A common theme for we sons of the wartime austerity generation was the addition of some home-made garb to the Action Man wardrobe. Equipped with a set of neo-Action Man skis (ie not quite the real Palitoy article), mine set off on his Nordic adventures in a rather natty knitted sweater. Mind you, he fell short of qualifying as a one-man quick reaction force, given the inordinate time needed to feed his stiff hands through the woollen sleeves. For waterborne operations, he took to a simple plywood landing craft, hampered only by the total absence of any form of propulsion which, while stealthy, would have made any assault less than swift. His pride and joy, though, was the extensive training area available in close proximity to his barracks, where the edge of the woodland at the end of our garden allowed me to construct a length of trench, complete with dugout and forward saps, which he occupied after snatching some well-earned rest in a garden netting bivouac. Fortunately, reinforcements were secured in the shape of a blonde version of Action Man snapped up at a local Scout jumble sale. Sadly, it transpired that the new man had recently left Action Man Field Hospital after undergoing replacement of his broken hand joint with a metal washer. This ground-breaking surgical procedure had left him with only one flaw – a very limp wrist which prevented him from carrying any weapon in a warlike fashion. This, combined with Action Man’s innate inability to adopt any unsupported pose with a degree of naturalism, meant that the pair of them bore less resemblance to highly trained troops and more to a pair of mime artists embarking on a piece of street art.
But for all that, we loved them. Luckily for me, my fairly small collection of uniforms (there was always too much competition from Airfix for my pocket money), included all those now regarded as classics of their kind: the Red Devil parachutist (forever crashing fatally to the patio outside my bedroom window), Deep Sea Diver (whose exploits were limited by the fact that his head came level with the overflow outlet on the bathtub), WW2 British Tommy and German Stormtrooper, and – for some inexplicable reason – the footballer, doubtless a gift from a distant family member ignorant of my total uninterest in team sport. One birthday even brought me the coveted Armoured Car, allowing me to join the ranks of those blissfully believing that our Armed Forces whizzed about the battlefield in something about the size of a Mini, but also earning me enough of the stars to acquire the Action Man 7” record, with stirring marching song on one side and, on the other, authentic sounds from the only conflict to go from first shot to full-scale air/land/maritime combined operations and back to ceasefire within 3 minutes.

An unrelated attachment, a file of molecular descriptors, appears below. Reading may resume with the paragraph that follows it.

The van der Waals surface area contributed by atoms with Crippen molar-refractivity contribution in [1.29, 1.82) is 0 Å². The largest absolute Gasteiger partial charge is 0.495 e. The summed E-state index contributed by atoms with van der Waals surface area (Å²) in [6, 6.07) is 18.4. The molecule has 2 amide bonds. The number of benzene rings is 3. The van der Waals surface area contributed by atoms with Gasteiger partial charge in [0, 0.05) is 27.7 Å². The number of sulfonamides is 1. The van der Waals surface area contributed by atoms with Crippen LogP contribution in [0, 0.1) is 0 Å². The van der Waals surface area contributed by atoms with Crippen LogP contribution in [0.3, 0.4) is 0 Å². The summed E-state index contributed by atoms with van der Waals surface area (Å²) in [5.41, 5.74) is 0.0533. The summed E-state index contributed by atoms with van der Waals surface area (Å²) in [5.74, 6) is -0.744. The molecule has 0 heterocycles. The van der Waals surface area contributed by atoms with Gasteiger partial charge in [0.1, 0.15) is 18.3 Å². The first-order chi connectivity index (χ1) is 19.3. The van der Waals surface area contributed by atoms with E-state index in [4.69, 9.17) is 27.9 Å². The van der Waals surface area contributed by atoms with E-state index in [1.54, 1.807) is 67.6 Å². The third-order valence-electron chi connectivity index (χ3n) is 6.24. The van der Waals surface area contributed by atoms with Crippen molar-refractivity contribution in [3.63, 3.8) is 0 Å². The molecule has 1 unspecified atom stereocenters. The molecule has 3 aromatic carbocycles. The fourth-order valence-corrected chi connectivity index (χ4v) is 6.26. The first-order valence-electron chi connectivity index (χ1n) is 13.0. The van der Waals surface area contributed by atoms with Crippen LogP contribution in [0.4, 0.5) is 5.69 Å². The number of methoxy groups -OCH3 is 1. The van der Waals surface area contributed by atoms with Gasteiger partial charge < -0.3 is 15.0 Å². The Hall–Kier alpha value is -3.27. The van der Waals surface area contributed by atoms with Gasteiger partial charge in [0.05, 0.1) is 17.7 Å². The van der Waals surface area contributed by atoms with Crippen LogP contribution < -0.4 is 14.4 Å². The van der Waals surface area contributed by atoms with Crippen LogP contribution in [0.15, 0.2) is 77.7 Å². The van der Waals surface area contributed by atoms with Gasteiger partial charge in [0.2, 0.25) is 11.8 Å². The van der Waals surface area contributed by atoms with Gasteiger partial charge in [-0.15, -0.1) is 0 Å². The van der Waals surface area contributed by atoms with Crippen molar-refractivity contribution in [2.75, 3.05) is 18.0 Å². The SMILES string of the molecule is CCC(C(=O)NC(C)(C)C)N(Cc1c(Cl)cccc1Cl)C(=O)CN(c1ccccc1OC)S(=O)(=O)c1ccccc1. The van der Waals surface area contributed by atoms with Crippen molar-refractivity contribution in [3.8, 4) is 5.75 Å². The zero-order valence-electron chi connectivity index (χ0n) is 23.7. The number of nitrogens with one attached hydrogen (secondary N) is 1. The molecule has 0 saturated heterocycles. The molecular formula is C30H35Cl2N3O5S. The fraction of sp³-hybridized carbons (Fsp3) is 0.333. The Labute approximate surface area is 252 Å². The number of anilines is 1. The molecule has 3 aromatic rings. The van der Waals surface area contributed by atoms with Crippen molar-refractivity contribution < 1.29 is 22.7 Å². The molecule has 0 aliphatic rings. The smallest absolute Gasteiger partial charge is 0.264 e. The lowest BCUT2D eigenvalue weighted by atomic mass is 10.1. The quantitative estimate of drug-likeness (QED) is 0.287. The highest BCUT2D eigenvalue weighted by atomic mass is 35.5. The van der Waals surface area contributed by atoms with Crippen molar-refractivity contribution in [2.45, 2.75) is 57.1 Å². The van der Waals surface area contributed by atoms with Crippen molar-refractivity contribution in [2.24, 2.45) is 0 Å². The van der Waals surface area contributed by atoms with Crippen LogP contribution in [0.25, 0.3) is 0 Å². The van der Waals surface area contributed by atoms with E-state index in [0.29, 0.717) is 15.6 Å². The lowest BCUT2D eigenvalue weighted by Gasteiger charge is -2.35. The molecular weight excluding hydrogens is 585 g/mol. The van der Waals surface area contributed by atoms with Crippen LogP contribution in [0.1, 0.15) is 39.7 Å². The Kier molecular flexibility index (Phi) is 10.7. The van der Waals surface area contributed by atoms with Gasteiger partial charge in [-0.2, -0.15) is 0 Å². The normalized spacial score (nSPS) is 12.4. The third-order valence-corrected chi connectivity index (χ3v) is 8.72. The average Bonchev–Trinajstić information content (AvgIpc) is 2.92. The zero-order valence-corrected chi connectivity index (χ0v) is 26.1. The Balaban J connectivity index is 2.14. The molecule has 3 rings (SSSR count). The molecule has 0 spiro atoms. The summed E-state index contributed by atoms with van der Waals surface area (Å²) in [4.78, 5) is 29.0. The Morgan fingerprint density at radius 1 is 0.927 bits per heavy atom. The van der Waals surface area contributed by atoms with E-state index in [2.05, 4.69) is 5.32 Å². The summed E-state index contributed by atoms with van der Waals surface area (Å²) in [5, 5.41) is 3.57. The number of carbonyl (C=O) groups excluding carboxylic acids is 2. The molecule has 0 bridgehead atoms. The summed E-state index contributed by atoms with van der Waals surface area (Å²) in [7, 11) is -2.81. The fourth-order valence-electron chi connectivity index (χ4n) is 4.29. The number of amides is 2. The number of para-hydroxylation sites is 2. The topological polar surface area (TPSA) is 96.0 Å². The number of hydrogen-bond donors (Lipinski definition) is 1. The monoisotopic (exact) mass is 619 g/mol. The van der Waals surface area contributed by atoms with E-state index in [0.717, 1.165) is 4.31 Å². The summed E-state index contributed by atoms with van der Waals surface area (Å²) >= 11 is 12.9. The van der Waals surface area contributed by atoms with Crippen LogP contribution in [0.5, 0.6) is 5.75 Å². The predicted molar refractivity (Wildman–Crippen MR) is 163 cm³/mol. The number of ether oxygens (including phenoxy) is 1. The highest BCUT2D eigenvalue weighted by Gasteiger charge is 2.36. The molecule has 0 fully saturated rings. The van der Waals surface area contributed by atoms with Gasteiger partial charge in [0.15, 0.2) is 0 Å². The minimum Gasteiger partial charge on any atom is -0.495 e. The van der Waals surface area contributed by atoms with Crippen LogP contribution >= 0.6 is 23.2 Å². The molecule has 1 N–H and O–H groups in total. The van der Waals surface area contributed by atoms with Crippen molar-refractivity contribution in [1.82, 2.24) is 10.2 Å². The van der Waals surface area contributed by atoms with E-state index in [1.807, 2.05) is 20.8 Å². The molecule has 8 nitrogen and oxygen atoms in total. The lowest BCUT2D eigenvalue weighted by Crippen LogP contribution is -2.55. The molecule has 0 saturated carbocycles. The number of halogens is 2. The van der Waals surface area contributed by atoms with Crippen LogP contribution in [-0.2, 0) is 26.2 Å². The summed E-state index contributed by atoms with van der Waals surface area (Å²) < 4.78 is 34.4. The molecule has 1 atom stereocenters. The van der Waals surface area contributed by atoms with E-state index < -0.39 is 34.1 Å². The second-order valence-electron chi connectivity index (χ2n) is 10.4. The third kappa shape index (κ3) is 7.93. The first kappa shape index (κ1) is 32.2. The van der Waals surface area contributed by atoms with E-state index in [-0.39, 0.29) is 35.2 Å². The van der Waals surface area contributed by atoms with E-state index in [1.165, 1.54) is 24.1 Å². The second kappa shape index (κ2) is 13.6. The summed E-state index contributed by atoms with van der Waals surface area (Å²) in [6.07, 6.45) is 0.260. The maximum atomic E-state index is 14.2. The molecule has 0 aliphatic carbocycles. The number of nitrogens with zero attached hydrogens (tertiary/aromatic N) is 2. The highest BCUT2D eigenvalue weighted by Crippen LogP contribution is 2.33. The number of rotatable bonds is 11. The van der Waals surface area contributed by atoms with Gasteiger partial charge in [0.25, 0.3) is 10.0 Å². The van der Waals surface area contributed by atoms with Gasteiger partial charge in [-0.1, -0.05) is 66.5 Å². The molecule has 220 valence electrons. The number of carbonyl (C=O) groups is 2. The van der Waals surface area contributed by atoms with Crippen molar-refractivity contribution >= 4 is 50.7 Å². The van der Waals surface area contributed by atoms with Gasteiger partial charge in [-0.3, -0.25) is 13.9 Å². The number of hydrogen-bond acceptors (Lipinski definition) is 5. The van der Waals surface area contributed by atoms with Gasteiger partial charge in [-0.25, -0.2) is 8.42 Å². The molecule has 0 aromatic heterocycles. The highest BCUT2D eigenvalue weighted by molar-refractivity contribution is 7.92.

With no thought to their future collectability, the whole lot went in the small ads of the local classified paper to raise funds for a Mamod steam engine, leaving only the equipment manuals and original cardboard box that had become separated and stored away in the loft. So far, I’ve resisted the temptation to join the ranks of the Action Man collectors’ fraternity – well, apart from adding a copy of the record to my vinyl collection. Am I tempted by the prospect of a 50th anniversary figure, though? Of course I am!
There are some amazing on-line resources for all things Action Man. Action Man HQ is the completists’ nirvana, with everything from a detailed history of the evolution of the figure himself (including the realistic hair, eagle eyes and gripping hands essential to any Action Man nostalgia-fest), to catalogues of uniforms, equipment, vehicles and even instruction manuals. Its associated Facebook Page will keep you up to date with all Action Man news.